• House Democrats on the Ways and Means Committee released the biggest piece of Joe Biden’s $1.9 trillion COVID relief bill on Monday which included $1,400 stimulus checks.
  • Everyone who was eligible for the full amount of the previous rounds of direct payments would receive a $1,400 stimulus check in the proposal from the House committee.
  • Democrats hope to pass the American Rescue Plan in the House later this month.

When Joe Biden traveled to Atlanta to campaign for Jon Ossoff and Raphael Warnock ahead of their runoff elections, he told the Georgians who attended his rally that the only way he could ensure that they would receive another round of stimulus checks was if Democrats took control of the Senate. Days later, two Democrats were elected to represent Georgia in the Senate, but nine days into February, we’re still waiting on those checks.

President Biden said that reaching across the aisle to work with Republicans would be a priority of his administration, but it quickly became clear that the opposition party wasn’t interested in passing another COVID-19 relief bill so soon after the previous one. Biden even floated a few compromises to entice Republicans, such as changing the eligibility for the next round of stimulus checks so that they would be targeted to lower-income individuals.

Not only would this have been an incredibly unpopular decision, but it wasn’t likely to change anyone’s vote either. As a result, the Ways and Means Committee decided to retain the same income thresholds in its proposal, ensuring that individuals who make $75,000 or less and families who made $150,000 or less will receive the full payments.

Today's Top Deal Amazon shoppers are obsessed with these black AccuMed face masks - now at the lowest price ever! Price:$19.99 Available from Amazon, BGR may receive a commission Buy Now Available from Amazon BGR may receive a commission

Unlike in previous rounds, children and adult dependents — including disabled adults and college students — will be eligible for the full amount of these direct payments. While a single parent making under $75,000 with a kid in college only received $600 last time, they would receive $2,800 this time around. That said, payments also phase out faster, with individuals making $100,000 and couples making $200,000 receiving no money this round.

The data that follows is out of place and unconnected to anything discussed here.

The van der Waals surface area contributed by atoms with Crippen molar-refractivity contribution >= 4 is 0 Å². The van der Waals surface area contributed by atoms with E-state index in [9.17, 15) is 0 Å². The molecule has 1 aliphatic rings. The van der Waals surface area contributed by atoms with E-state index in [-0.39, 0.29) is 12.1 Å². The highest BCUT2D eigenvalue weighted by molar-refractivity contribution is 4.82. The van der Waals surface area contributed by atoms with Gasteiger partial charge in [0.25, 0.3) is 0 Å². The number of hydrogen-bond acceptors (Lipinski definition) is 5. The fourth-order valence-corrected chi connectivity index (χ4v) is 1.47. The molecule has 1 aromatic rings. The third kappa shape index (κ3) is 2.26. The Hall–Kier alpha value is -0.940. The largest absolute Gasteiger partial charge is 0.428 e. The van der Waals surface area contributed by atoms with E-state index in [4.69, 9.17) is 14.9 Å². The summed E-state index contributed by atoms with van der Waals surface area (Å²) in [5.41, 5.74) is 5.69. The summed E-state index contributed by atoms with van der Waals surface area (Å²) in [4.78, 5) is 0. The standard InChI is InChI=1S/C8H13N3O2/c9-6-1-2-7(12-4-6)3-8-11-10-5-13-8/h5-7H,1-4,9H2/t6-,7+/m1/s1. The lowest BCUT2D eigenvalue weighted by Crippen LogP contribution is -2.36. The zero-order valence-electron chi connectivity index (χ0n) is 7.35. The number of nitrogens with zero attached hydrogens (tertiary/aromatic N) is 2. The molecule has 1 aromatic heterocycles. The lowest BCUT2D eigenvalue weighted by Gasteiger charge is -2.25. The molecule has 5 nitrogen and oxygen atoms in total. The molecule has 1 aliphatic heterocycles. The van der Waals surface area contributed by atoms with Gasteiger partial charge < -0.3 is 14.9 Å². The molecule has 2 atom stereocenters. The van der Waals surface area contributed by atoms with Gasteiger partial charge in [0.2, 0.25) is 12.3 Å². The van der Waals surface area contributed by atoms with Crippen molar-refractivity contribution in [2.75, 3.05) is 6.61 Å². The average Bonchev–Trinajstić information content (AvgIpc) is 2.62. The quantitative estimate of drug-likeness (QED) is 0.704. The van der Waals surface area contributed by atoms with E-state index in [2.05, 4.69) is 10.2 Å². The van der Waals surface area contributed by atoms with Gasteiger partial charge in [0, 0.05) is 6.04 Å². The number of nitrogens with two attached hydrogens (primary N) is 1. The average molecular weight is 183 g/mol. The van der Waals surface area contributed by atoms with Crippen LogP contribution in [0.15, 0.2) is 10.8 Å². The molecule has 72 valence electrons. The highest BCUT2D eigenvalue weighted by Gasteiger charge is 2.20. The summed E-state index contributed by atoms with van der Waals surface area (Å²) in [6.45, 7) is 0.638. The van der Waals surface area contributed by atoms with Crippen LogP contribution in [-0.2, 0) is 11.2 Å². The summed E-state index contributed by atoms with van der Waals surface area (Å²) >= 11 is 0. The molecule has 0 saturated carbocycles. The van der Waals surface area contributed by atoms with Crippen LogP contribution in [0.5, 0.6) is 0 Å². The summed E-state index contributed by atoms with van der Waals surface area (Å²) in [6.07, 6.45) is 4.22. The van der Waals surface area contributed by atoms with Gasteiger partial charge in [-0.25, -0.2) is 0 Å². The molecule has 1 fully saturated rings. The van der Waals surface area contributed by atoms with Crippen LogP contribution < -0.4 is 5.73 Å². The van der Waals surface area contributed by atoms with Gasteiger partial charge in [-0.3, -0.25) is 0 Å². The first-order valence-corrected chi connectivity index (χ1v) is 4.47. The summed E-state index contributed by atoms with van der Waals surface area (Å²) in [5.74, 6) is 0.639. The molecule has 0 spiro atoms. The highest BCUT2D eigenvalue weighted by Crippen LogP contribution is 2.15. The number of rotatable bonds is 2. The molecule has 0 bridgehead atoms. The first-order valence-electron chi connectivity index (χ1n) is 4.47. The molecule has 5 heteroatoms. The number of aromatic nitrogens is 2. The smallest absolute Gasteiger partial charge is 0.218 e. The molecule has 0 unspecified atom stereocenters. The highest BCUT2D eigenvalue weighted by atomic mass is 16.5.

Here’s what Ways and Means Committee Chairman Richard E. Neal (D-MA) said of the proposal:

Our nation is struggling, the virus is still not contained, and the American people are counting on Congress to meet this moment with bold, immediate action. Later this week, the Ways and Means Committee will take a crucial step to confront this challenge and show the country that help is on the way. From increasing direct assistance to those who need it most to expanding tax credits for low- and middle-income workers, we deliver substantial solutions in this package. While it is still our hope that Republicans will join us in doing right by the American people, the urgency of the moment demands that we act without further delay.

In addition to providing an additional $1,400 to everyone who received a $600 Economic Impact Payment as part of the $900 billion stimulus package President Trump signed in his last days in office, the Ways and Means proposals will comprise half of the $1.9 billion relief bill by addressing a number of other issues:

  • Extends temporary federal unemployment and benefits through August 29, 2021.
  • Increases the weekly benefit from $300 to $400.
  • Enhances the Earned Income Tax Credit for workers without children by nearly tripling the maximum credit and extending eligibility.
  • Expands the Child Tax Credit to $3,000 per child ($3,600 for children under 6), and makes it fully refundable and advanceable.
  • Reduces health care premiums for low- and middle-income families by increasing the Affordable Care Act’s (ACA) premium tax credits for 2021 and 2022.

These proposals make up one piece of a puzzle the House committees will be putting together throughout this month before a vote on the $1.9 trillion bill makes it to the House floor by the end of February.

Jacob started covering video games and technology in college as a hobby, but it quickly became clear to him that this was what he wanted to do for a living. He currently resides in New York writing for BGR. His previously published work can be found on TechHive, VentureBeat and Game Rant.